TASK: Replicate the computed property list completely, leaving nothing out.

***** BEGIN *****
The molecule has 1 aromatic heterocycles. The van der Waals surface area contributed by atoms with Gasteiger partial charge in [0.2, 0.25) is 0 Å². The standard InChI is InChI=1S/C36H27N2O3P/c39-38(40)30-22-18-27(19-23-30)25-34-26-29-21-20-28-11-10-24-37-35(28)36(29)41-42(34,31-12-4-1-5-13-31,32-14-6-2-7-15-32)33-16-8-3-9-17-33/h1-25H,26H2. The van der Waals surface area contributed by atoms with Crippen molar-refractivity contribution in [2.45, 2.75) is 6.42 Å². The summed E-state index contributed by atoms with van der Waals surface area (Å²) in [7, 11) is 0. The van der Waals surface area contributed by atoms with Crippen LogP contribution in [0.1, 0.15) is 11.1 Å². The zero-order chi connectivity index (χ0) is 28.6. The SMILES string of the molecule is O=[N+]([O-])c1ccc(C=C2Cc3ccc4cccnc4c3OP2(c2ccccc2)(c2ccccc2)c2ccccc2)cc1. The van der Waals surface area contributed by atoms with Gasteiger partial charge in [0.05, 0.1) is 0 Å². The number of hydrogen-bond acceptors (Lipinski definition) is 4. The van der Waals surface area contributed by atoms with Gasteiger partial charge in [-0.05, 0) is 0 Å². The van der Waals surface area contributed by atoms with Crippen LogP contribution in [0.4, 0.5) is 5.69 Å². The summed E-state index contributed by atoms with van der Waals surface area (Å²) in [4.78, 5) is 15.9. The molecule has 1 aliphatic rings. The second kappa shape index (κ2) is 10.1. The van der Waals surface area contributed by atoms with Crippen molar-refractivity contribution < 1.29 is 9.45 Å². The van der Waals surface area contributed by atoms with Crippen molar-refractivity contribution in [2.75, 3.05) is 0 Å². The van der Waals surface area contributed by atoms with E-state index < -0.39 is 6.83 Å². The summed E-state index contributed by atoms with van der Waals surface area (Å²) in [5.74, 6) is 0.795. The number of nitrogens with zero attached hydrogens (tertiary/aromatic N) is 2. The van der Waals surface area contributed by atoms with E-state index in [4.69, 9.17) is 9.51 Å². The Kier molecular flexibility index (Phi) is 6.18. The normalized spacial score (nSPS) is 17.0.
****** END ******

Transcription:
The molecule has 1 aromatic heterocycles. The van der Waals surface area contributed by atoms with Gasteiger partial charge in [0.2, 0.25) is 0 Å². The standard InChI is InChI=1S/C36H27N2O3P/c39-38(40)30-22-18-27(19-23-30)25-34-26-29-21-20-28-11-10-24-37-35(28)36(29)41-42(34,31-12-4-1-5-13-31,32-14-6-2-7-15-32)33-16-8-3-9-17-33/h1-25H,26H2. The van der Waals surface area contributed by atoms with Crippen molar-refractivity contribution in [2.45, 2.75) is 6.42 Å². The summed E-state index contributed by atoms with van der Waals surface area (Å²) in [7, 11) is 0. The van der Waals surface area contributed by atoms with Crippen LogP contribution in [0.1, 0.15) is 11.1 Å². The zero-order chi connectivity index (χ0) is 28.6. The SMILES string of the molecule is O=[N+]([O-])c1ccc(C=C2Cc3ccc4cccnc4c3OP2(c2ccccc2)(c2ccccc2)c2ccccc2)cc1. The van der Waals surface area contributed by atoms with Gasteiger partial charge in [0.05, 0.1) is 0 Å². The number of hydrogen-bond acceptors (Lipinski definition) is 4. The van der Waals surface area contributed by atoms with Gasteiger partial charge in [-0.05, 0) is 0 Å². The van der Waals surface area contributed by atoms with Crippen LogP contribution in [0.4, 0.5) is 5.69 Å². The summed E-state index contributed by atoms with van der Waals surface area (Å²) in [4.78, 5) is 15.9. The molecule has 1 aliphatic rings. The second kappa shape index (κ2) is 10.1. The van der Waals surface area contributed by atoms with Crippen molar-refractivity contribution < 1.29 is 9.45 Å². The van der Waals surface area contributed by atoms with Crippen molar-refractivity contribution in [2.75, 3.05) is 0 Å². The van der Waals surface area contributed by atoms with E-state index < -0.39 is 6.83 Å². The summed E-state index contributed by atoms with van der Waals surface area (Å²) in [5.74, 6) is 0.795. The number of nitrogens with zero attached hydrogens (tertiary/aromatic N) is 2. The van der Waals surface area contributed by atoms with E-state index in [4.69, 9.17) is 9.51 Å². The Kier molecular flexibility index (Phi) is 6.18. The normalized spacial score (nSPS) is 17.0.